ABSTRACT: How to diagnose Mycoplasma pneumoniae etiology in a child with pneumonia? Xu et al. compared the detection rates of M. pneumoniae in nasopharyngeal aspirates (NPA) vs. bronchoalveolar lavage (BAL) obtained from 406 children hospitalized pneumonia (3). Serum samples were tested for microbe- specific IgM and BAL samples for microbe-specific DNA by quantitative polymerase chain reaction (PCR). NPA samples were studied by the same PCR in 357 (88%) cases. IgM determination was positive in 101 (24.9%) patients, regarded as mycoplasmal infections and "gold standards" when evaluating the diagnostic value of NPA vs. BAL samples. The positivity rate of PCR was 48.5% in BAL and 40.9% in NPA. The sensitivity and specificity of PCR was 78.6% and 63.5% in NPA and 70.3% and 58.7% in BAL, respectively. The authors conclude that NPA is superior to BAL for diagnosing mycoplasmal pneumonia (3). However, there was nearly a total overlapping in the 95% confidence intervals (CI) of sensitivities and specificities of PCR in NPA vs. BAL. There were some differences in receiver operating characteristic curves, but no comparable param- eters like likelihood ratios (LR) or areas under curve were presented. LRs (but not 95% CIs) can be calculated from the presented figures, and LR+ was 2.15 for PCR in NPA and 1.70 in BAL, which means only minor effects on pre- test probability. The study was retrospective and the material was selected (bronchoscopy needed). The positivity rate in NPA samples was much lower, 16.9%, in all 7,381 pneumonia children treated in the hospital during the study period (3). In population-based serological studies including both inpatients and outpatients, M. pneumoniae has caused 14.3-18.4% of pneumonia cases in 5-year- old children (1, 2). Since the positivity rates are dependent on age and setting, the analyses should be age specific, and LR+ and LR- should be used instead of predictive values. In addition,the results are dependenton the"gold standards"used.
    European Journal of Pediatrics 10/2011; 171(3):595-6. DOI:10.1007/s00431-011-1594-3 · 1.98 Impact Factor
  • Dan Xu, Shuxian Li, Zhimin Chen, Lizhong Du
    [Show abstract] [Hide abstract]
    ABSTRACT: Mycoplasma pneumoniae (M. pneumoniae) is an important community-acquired pneumonia pathogen. Serological test and polymerase chain reaction (PCR) assay are the two main laboratory tests to detect M. pneumoniae now. Little information was compared about the sensitivity and specificity of PCR using different specimens including bronchoalveolar lavage (BAL) and nasopharyngeal aspirate (NPA). The aim of the present study was to evaluate diagnostic values of different specimens by fluorescence quantitative real-time PCR and to find clinical features helpful to diagnose M. pneumoniae pneumonia (MPP). Four hundred and six hospitalized pneumonia children were studied. M. pneumoniae DNA in NPA and BAL samples were detected by fluorescence quantitative real-time PCR. M. pneumoniae-specific IgM was tested by ELISA. MPP were diagnosed based on positive M. pneumoniae-specific IgM in 101 (24.9%) children. The median ages of MPP and non-MPP children were 4.1 and 2.4 years, respectively, with significant difference between them (p < 0.001). Laboratory results including leukocyte count, neutrophil percentage, immunoglobulins, except serum IgM, subgroups of T lymphocyte, and BAL cell count had no significant differences in MPP and non-MPP. BAL macrophage cell percentage was lower in BAL-PCR positive children (p = 0.003), while BAL neutrophil percentage was higher in BAL-PCR positive children (p = 0.007). PCR from NPA and BAL were similar in diagnostic parameters, including sensitivity, specificity, PPV, and NPV (78.6%, 63.4%, 39.8%, and 90.6% for NPA-PCR, respectively; 70.3%, 58.7%, 36.0%, and 85.6% for BAL-PCR, respectively). CONCLUSIONS: NPA is better than BAL as PCR sample in MPP diagnosis for similar performance in PCR assay, cheap, and less invasive. BAL is useful in defining local inflammatory condition. Age is the only prefigurative factor in MPP.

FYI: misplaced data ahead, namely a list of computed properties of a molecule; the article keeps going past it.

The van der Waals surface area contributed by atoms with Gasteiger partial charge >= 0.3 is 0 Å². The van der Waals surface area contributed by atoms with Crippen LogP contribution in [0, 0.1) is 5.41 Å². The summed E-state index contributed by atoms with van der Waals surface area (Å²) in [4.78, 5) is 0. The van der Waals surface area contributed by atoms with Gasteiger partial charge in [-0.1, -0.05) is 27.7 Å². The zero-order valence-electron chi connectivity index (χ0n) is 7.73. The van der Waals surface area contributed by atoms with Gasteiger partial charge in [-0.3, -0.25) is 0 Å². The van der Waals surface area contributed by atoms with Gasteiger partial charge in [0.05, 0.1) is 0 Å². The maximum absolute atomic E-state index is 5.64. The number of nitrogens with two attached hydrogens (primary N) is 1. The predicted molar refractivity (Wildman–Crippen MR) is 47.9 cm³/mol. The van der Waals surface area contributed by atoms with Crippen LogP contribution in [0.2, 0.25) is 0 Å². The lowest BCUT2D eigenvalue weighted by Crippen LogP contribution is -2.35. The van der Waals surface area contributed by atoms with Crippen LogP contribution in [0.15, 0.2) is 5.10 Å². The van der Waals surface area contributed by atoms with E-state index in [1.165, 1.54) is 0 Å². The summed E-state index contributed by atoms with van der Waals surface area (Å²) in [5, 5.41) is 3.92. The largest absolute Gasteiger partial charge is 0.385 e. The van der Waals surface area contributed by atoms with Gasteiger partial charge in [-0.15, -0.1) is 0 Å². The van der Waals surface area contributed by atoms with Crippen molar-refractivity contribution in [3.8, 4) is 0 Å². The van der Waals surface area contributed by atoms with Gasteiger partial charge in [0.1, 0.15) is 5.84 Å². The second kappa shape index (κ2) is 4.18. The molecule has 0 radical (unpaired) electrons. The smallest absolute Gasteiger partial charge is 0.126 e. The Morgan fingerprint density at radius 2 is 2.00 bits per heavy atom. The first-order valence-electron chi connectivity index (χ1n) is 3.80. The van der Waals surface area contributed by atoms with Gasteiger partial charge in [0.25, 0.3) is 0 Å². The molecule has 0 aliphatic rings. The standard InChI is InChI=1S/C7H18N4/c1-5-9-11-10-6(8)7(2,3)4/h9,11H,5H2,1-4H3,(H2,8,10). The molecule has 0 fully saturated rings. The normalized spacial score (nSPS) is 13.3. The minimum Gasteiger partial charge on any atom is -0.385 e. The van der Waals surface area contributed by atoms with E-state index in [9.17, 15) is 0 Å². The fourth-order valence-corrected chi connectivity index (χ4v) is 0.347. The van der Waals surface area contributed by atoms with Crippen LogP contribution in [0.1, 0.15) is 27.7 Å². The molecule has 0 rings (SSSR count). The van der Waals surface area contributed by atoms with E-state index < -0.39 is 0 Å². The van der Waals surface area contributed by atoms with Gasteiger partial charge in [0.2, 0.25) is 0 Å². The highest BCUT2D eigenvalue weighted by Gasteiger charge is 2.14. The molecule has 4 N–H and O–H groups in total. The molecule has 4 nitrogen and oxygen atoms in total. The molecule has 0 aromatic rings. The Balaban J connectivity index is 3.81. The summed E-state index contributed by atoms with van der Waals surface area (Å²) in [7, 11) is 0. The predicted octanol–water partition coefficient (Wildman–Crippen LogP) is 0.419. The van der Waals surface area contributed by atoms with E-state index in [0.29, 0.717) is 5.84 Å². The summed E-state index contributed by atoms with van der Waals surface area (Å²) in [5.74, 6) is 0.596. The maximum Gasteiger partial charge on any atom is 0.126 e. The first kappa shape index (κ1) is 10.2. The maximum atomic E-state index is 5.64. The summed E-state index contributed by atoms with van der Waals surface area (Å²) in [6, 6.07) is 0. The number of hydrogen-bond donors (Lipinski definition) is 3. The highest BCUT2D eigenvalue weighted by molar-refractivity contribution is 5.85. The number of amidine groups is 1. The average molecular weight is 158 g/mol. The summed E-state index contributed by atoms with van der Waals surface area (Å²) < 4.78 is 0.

European Journal of Pediatrics 11/2010; 170(7):851-8. DOI:10.1007/s00431-010-1360-y · 1.98 Impact Factor
  • Source
    [Show abstract] [Hide abstract]
    ABSTRACT: The role of sphingolipids in bacterial pathogenesis has been gradually recognized. In an effort to identify the possible involvement of sphingolipids during Mycoplasma pneumoniae (M. pneumoniae) infection, we first adopted a lipidomic approach to achieve the profiles of major sphingolipid species of M. pneumoniae as well as human lung carcinoma A549 cells, and further evaluated the effects of M. pneumoniae infection on sphingolipid metabolism in A549 cells. It was shown that M. pneumoniae and A549 cells share many common sphingolipid species, however, M. pneumoniae possesses certain specific molecular species that are not found in A549 cells. On the other hand, M. pneumoniae infection could alter sphingolipid metabolism in A549 cell, including the generation of new ceramide and sphingomyelin species, or the increase/decrease of intensities, which varies depending on the different infection doses and times. The effects of M. pneumoniae infection on two key enzymes in sphingolipid metabolism, serine palmitoyltransferase (SPT) and acid sphingomyelinase (ASM), were also examined. It was found that M. pneumoniae infection could affect the expression of SPT or the distribution of ASM at certain concentrations. These data suggest that M. pneumoniae infection could influence sphingolipid metabolism of its host, which might be related to its pathogenicity.
    Microbial Pathogenesis 12/2008; 46(2):63-72. DOI:10.1016/j.micpath.2008.10.014 · 2.00 Impact Factor
  • Source
    [Show abstract] [Hide abstract]
    ABSTRACT: Mycoplasma pneumoniae is a frequent cause of community-acquired bacterial respiratory infections in children and adults. In the present study, using a proteomic approach, we studied the effects of M. pneumoniae infection on the protein expression profile of A549 human lung carcinoma cells. M. pneumoniae infection induced changes in the expression of cellular proteins, in particular a group of proteins involved in the oxidative stress response, such as glucose-6-phosphate 1-dehydrogenase, NADH dehydrogenase (ubiquinone) Fe-S protein 2, and ubiquinol-cytochrome c reductase complex core protein I mitochondrial precursor. The oxidative status of M. pneumoniae-infected cells was evaluated, and the results revealed that M. pneumoniae infection indeed caused generation of reactive oxygen species (ROS). It was further shown that M. pneumoniae infection also induced DNA double-strand breaks, as demonstrated by the formation of gammaH2AX foci. On the other hand, an ROS scavenger, N-acetylcysteine, could inhibit the ROS generation, as well as decrease gammaH2AX focus formation. This is the first report showing that M. pneumoniae infection can directly induce DNA damage, at least partially, through the generation of ROS, and thus this report strengthens the powerful application of proteomics in the study of the pathogenesis of M. pneumoniae.
    Infection and immunity 08/2008; 76(10):4405-13. DOI:10.1128/IAI.00575-08 · 4.16 Impact Factor